UK Patent Box: 10 need to know facts for start-ups and early stage businesses

Patent Box: 10 need to know facts for start-ups and early stage businesses

The Patent Box is a new statutory tax incentive introduced this month that promises to be worth a staggering £1bn to UK companies!

Experience and anecdotal evidence suggests that whilst large businesses are busy getting to grips with this new tax incentive; start-ups and SMEs have (so far) been a little more tentative in their approach to planning for and claiming their fair share of the potentially significant tax savings up for grabs.

Here are 10 need to know Patent Box facts for startups and fast growth companies:

1. Who is it for?

It applies to all companies, sizes and sectors – you just need a patent! It’s worth adding at this stage that there is a common misconception that you can’t patent software – it is possible in certain circumstances.

2. What is the benefit?

It will allow companies to apply a reduced rate of just 10% corporation tax on qualifying patent profits – this will halve the corporation tax rate payable by qualifying companies

3. What’s the catch?

Not a lot really. Disappointingly, the 10% tax rate doesn’t kick in fully until April 2017 – still, with 60% of the relief introduced now, a company could still save £6,000 tax over the next 12 months on relevant profits of £100,000. This saving is set to crank up year on year

4. What do I need to claim the relief?

You must have a granted patent and it must have been registered by either the UK IPO, the European Patent Office or certain other accredited EEA state offices.

5. What if I’ve filed a patent but its currently pending?

As long as you’ve elected into the scheme, you can accrue the benefit year on year (up to six years) and claim the tax relief in the financial year the patent is granted

6.  I hold a granted patent registered with the UK IPO – is that enough?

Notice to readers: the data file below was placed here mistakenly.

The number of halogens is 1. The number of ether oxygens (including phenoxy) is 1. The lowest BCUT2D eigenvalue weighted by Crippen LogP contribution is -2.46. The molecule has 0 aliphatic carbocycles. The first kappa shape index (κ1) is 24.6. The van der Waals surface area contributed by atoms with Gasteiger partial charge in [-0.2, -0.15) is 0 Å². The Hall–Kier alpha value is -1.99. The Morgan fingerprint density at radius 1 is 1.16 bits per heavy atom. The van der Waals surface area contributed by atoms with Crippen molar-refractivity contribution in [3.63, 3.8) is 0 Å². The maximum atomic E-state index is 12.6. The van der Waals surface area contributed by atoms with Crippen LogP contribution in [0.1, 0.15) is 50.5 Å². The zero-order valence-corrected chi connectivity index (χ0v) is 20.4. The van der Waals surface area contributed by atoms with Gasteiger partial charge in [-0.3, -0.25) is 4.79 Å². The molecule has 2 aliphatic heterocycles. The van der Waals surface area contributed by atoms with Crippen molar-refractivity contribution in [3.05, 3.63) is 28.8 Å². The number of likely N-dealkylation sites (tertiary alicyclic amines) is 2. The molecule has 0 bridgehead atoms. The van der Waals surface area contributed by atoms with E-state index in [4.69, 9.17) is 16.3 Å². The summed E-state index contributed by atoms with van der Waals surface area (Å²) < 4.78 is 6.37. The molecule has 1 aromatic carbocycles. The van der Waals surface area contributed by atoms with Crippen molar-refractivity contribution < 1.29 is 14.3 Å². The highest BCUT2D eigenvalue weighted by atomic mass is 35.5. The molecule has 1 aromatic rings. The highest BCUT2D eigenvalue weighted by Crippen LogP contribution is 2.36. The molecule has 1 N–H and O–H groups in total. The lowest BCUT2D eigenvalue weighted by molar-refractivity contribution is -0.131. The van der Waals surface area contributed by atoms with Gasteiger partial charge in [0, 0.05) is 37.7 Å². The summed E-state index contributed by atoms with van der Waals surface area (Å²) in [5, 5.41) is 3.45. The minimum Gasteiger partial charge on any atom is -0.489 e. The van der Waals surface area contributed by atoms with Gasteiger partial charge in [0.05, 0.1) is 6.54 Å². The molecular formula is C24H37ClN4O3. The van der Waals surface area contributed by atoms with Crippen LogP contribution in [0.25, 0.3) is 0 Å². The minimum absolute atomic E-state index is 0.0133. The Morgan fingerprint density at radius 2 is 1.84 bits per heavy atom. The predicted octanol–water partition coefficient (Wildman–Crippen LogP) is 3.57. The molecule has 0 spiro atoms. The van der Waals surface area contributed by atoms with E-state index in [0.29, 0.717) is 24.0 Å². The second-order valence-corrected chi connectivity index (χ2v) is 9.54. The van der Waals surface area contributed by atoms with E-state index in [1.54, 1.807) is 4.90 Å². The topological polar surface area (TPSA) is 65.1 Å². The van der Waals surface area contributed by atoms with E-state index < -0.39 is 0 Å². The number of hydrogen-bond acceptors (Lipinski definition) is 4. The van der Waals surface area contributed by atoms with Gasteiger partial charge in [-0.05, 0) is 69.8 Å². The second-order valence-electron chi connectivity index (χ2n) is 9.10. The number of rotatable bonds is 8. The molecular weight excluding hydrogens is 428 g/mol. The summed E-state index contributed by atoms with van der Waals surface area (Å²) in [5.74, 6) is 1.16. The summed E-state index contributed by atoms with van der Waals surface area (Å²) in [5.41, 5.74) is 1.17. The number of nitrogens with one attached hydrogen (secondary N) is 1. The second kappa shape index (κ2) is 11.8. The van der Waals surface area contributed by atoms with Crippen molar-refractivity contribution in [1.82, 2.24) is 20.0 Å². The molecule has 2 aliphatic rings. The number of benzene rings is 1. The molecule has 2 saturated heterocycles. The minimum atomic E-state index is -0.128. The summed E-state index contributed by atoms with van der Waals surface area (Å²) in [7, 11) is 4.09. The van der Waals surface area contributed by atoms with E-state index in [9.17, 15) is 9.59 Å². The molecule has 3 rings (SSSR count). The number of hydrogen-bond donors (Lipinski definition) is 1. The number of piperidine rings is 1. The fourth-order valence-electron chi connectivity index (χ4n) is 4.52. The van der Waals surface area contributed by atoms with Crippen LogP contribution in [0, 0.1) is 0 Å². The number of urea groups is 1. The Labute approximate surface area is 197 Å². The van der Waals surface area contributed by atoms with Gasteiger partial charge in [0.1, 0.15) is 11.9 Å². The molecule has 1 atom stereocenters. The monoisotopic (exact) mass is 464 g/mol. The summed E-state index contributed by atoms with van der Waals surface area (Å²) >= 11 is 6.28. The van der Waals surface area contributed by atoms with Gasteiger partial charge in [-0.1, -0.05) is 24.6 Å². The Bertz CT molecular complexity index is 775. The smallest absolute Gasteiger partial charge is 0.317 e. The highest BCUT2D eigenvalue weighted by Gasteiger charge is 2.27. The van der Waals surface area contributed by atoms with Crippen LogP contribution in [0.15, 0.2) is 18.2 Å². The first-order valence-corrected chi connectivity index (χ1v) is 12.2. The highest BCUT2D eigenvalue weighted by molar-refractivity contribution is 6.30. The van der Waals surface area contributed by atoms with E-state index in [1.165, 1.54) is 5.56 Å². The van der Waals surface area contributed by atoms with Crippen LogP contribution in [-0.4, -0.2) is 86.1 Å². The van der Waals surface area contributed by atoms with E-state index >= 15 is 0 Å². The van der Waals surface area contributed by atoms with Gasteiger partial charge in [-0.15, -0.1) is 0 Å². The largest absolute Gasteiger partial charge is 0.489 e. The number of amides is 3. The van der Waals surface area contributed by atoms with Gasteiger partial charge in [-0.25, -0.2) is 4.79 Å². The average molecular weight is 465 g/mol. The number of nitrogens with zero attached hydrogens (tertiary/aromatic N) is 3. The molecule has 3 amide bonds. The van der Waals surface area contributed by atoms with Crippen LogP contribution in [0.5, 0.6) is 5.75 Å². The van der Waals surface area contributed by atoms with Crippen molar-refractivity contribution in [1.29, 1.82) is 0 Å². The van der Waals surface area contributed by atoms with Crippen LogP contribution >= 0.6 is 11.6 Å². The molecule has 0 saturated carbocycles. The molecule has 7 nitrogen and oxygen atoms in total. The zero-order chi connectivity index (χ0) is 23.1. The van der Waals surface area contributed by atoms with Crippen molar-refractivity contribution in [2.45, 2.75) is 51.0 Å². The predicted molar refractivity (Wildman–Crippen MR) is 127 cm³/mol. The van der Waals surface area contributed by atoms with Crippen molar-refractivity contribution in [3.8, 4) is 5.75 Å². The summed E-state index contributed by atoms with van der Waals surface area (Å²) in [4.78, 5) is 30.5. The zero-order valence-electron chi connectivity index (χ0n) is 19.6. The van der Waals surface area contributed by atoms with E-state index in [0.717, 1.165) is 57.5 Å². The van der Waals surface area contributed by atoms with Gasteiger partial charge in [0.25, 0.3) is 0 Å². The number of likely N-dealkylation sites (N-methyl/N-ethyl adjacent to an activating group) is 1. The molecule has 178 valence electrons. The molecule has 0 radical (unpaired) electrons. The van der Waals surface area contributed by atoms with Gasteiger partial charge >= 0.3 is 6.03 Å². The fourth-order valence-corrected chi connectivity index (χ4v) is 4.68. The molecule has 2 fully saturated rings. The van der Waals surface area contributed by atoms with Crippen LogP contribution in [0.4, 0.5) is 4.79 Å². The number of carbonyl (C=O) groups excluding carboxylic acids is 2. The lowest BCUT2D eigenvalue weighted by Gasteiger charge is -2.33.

Not quite – you must be able to demonstrate that you either created or significantly contributed to the development of the patented invention or the product that incorporates the patented invention. In a nutshell, passive ownership will not suffice

7.  What if I have a licence to exploit a patent as a licensee – can I still benefit?

Yes, provided you hold an exclusive licence and you satisfy the development condition as noted above. An exclusive licence for these purposes broadly covers a nation territory

8. We have a patented invention but it only forms a tiny part of our product – is it worth it?

Absolutely! The patented invention need only form a tiny part of the overall product for the worldwide profits of the entire product to fall within the Patent Box. Yes, the rules are drafted that broadly (and yes, it is deliberate)!

9. How are the Patent Box profits calculated and how do I make a claim?

There are two methodologies for calculating the relevant patent box profits – an apportionment and streaming methodology. Streaming is mandatory in certain circumstances but it is worth modelling the numbers to see which is best for your business. You file your claim within your company tax return.

10.   As a start-up or early stage company, is this really worth my time?

It is certainly worth investigating. You can only file a patent before the invention becomes public knowledge so it makes sense to consider patents at an early stage in your business regardless of the tax relief. You now have an added incentive in the form of the tax relief and a simple patent should be relatively cost effective when compared with the tax cost savings. Consider also how an ongoing 10% tax rate might add to the attraction of your business to investors or acquirers (particularly overseas e.g. US) especially if you’re eyeing an exit in the next 3-5 years…

Steve Livingston

Founder & MD

ip tax solutions – innovation tax specialists | Patent Box | R&D tax credits | EIS / SEIS

Skype: scdlivingston

Tags: , , , , ,

MediaModo Network